Zoe Berg, Photo Editor

The News compiled COVID-19 data from all eight Ivy League schools and the University of Illinois — an example of a school that successfully managed a large outbreak — to examine how Yale’s pandemic response compares to that of other higher education institutions.

The data reveals that, out of the Ivy League schools, the University of Pennsylvania has the highest cumulative positivity rate. Cornell has administered the most tests, followed by Harvard, then Yale. Yale also has the third highest cumulative positivity rate among the Ivies and second highest cumulative case count.

Department Chair of Epidemiology at the Yale School of Public Health Albert Ko said that the University of Illinois represents an important example of a school that underwent “pressure testing.” A large proportion of the student body tested positive upon arriving to campus in late August, resulting in a test of the university’s ability to handle outbreaks on its campus.

“It’s easy if you’ve been low on the curve to say everything works,” Ko said, but it is more important to know how effectively a school will respond “when [it is] pressure tested, when hit with an epidemic.”

Ko praised the political will, intensive testing program and swift quarantine procedures at the University of Illinois that enabled the campus to return from a spike of 230 cases, a 2.86 percent positivity rate, to a level of 88 new cases, a 0.59 percent positivity rate, within just two weeks.

Visualization by Amy Zhao

He explained that Yale has not been pressure tested like the University of Illinois, despite the cluster of positive cases among members of the men’s hockey team in early October and Yale’s switch to an orange alert level after a 20-person COVID-19 cluster was reported on campus in the first week of November.

Apart from recent upward trends in cases at Yale and throughout the state of Connecticut, Ko acknowledged the University’s efforts to minimize the rate of viral transmission on campus. 

“I think Yale’s doing a pretty good job,” Ko said.

He explained that the University’s frequent testing regimen and detailed contact tracing procedures — as well as students’ adherence to mask-wearing, physical distancing and hand-washing guidelines — have helped to keep the number of positive cases low relative to many college campuses.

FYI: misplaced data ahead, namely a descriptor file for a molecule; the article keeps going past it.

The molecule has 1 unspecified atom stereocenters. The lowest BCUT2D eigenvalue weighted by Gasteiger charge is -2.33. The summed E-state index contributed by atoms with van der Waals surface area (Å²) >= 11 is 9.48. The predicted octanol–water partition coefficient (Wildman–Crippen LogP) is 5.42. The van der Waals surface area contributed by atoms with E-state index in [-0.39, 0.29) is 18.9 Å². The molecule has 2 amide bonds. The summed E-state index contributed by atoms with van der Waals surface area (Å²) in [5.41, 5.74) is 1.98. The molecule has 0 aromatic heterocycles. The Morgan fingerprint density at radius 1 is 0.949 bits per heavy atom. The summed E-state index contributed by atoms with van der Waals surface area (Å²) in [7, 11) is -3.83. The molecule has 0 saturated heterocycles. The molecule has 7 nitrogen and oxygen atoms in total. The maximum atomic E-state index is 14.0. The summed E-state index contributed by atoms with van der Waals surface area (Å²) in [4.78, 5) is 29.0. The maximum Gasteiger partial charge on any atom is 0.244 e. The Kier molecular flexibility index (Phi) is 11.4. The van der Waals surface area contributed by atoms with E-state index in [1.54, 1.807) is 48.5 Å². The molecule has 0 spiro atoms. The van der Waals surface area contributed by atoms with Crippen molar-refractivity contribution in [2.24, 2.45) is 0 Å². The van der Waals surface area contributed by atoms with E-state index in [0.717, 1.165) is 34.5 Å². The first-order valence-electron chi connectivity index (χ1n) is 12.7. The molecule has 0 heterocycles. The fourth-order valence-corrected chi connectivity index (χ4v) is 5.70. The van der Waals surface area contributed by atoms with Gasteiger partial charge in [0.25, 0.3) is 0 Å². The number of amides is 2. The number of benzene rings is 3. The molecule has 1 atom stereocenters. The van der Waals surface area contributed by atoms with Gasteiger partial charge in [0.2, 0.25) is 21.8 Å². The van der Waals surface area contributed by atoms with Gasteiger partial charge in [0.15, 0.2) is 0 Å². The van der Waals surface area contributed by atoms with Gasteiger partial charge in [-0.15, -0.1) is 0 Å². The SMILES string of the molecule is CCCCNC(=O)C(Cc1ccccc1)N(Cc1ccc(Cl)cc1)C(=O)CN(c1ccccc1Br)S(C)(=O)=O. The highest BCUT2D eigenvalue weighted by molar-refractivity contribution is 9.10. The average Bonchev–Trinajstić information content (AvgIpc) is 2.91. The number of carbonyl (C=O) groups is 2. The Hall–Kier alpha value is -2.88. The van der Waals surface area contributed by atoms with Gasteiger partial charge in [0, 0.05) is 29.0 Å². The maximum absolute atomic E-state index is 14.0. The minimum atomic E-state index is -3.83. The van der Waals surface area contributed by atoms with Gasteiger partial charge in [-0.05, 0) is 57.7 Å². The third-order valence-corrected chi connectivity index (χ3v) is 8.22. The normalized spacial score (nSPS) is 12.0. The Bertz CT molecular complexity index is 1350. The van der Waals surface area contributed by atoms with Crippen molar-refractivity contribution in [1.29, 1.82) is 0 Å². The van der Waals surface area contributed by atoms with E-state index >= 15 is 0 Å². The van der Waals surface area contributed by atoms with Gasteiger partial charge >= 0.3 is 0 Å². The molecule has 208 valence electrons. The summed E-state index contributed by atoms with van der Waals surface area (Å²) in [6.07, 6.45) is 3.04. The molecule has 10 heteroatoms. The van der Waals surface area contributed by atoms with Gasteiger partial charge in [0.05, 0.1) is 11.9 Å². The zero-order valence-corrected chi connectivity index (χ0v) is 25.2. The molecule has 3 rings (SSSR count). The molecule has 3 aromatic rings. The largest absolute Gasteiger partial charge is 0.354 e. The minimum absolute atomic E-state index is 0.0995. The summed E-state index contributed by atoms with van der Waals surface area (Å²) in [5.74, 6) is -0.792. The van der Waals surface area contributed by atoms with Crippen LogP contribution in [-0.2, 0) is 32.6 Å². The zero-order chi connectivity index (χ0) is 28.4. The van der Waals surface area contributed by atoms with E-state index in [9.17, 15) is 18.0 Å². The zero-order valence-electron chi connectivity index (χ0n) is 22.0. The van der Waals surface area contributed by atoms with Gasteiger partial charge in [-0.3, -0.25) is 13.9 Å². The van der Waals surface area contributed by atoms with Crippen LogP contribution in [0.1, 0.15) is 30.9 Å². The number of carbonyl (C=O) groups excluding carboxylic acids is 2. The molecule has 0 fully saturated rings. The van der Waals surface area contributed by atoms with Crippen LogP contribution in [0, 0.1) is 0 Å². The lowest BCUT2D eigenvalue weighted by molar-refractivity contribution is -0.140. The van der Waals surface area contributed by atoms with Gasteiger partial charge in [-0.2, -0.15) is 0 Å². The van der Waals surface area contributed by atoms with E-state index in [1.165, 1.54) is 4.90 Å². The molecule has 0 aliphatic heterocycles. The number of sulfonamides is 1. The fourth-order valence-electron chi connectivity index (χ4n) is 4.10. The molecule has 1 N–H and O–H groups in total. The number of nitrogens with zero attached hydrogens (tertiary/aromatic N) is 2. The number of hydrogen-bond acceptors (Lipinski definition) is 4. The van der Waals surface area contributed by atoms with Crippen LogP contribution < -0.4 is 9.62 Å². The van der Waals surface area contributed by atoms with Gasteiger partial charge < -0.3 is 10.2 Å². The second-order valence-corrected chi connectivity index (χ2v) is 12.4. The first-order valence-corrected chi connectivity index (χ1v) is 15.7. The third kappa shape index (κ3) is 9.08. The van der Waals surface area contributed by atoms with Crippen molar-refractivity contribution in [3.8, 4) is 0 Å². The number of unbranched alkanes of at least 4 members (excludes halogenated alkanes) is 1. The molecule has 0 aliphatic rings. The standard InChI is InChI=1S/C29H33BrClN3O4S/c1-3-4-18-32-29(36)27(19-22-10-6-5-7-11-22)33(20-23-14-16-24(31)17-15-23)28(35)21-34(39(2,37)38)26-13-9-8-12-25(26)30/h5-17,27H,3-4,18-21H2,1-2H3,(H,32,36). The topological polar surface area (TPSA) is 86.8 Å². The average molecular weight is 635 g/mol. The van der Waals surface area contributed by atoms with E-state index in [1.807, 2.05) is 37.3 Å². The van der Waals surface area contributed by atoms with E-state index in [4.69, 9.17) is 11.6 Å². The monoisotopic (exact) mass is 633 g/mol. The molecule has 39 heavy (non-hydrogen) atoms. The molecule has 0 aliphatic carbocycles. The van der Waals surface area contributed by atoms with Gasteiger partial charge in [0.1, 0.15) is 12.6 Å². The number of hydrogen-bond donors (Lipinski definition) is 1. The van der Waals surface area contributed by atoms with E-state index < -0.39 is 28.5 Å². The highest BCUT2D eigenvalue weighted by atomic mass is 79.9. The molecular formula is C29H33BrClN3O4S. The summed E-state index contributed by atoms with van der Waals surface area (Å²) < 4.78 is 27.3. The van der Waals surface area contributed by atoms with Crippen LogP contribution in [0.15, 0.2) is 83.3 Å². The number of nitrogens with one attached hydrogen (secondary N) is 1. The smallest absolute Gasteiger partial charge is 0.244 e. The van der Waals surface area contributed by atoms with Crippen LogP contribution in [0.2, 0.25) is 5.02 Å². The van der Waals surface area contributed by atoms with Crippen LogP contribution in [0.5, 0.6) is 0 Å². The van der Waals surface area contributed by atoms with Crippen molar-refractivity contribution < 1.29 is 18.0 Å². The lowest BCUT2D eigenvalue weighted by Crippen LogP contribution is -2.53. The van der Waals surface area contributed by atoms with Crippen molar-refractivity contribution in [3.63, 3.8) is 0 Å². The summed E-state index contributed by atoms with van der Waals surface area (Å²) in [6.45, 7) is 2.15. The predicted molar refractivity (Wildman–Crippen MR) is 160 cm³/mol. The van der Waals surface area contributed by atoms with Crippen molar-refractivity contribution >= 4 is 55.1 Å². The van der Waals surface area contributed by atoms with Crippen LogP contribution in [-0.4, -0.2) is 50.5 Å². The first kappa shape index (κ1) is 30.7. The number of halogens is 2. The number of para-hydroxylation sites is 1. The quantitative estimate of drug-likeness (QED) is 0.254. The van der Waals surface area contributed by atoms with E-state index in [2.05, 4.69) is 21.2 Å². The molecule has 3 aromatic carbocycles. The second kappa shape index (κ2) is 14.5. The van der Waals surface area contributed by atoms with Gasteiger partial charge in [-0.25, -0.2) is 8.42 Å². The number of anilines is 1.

Ko mentioned that much of the focus in the pandemic responses of colleges has been on keeping undergraduate students safe, as the close-proximity living situations of dormitories are potential hotspots for outbreaks. Despite this challenge, he emphasized that universities across the nation have an obligation to work to keep staff and community members healthy as well. 

“When we’re thinking about Yale, of course the mission is education and we want to protect, we need to protect, the students,” Ko said. “But we’re more than that. I’m thinking about the staff and so forth.”

In addition to frequent COVID-19 testing programs at the Ivy League schools, all eight schools allowed only a limited proportion of students to return to campus for the fall semester to limit viral spread. For example, Harvard welcomed forty percent of its undergraduate students back to campus, while Yale allowed sixty percent of its undergraduate population to return.

When asked about the impact of this limited campus population on COVID-19 transmission, Ko explained that it wasn’t necessarily the percentage of students returning that would contribute to different positivity rates. He said that regardless of the proportion of students on campus, the key factors that contribute to halting viral transmission are the use of face masks, testing, contact tracing and physical distancing.

Visualization by Victoria Ouyang

Overall, each of the Ivy League campuses has exhibited relatively low positivity rates compared to the national rate, which sat at 10.1 percent as of Nov. 12.

Visualization by Victoria Ouyang

Epidemiology professor Ted Cohen wrote in an email to the News that in the coming weeks of winter, however, harsher weather and waning daylight may pose significant challenges for campuses located in New England. He said it will be crucial that students continue to abide by mask-wearing guidelines, convene only outside with sufficient physical distancing and comply with frequent testing policies to maximize universities’ capacities to detect clusters of cases.

“Maintaining these measures is obviously made harder by colder weather, limited daylight, and fatigue associated with months of … social isolation, but there are no reasonable alternatives,” Cohen wrote.

Cohen said that given the fatigue many students are experiencing after months of social isolation, Yale should work to facilitate opportunities for students to be active outdoors and maintain social connections at a safe physical distance.

Many Ivy League schools, including Yale, have sought to address the challenge of colder weather by altering their academic calendars. On May 28, University Provost Scott Strobel wrote to the Yale community that students would not be returning to campus after Thanksgiving break. Instead, the last week of instruction, reading period and final exams will be held online. Students will therefore be departing from campus at the end of next week. 

“December will be a ‘quiet period’ on campus, with limited in-person activity,” Strobel wrote.

According to CT.gov, New Haven has an average daily rate of 19.1 positive cases per 100,000, as of Nov. 12.

Data analysis and visualizations by Amy Zhao and Victoria Ouyang. Contact them at amy.zhao.axz4@yale.edu and victoria.ouyang@yale.edu.

Sydney Gray | sydney.gray@yale.edu

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SOURCES: Yale University, Harvard University, Princeton University, Columbia University, University of Pennsylvania, Dartmouth University, Brown University, Cornell University, University of Illinois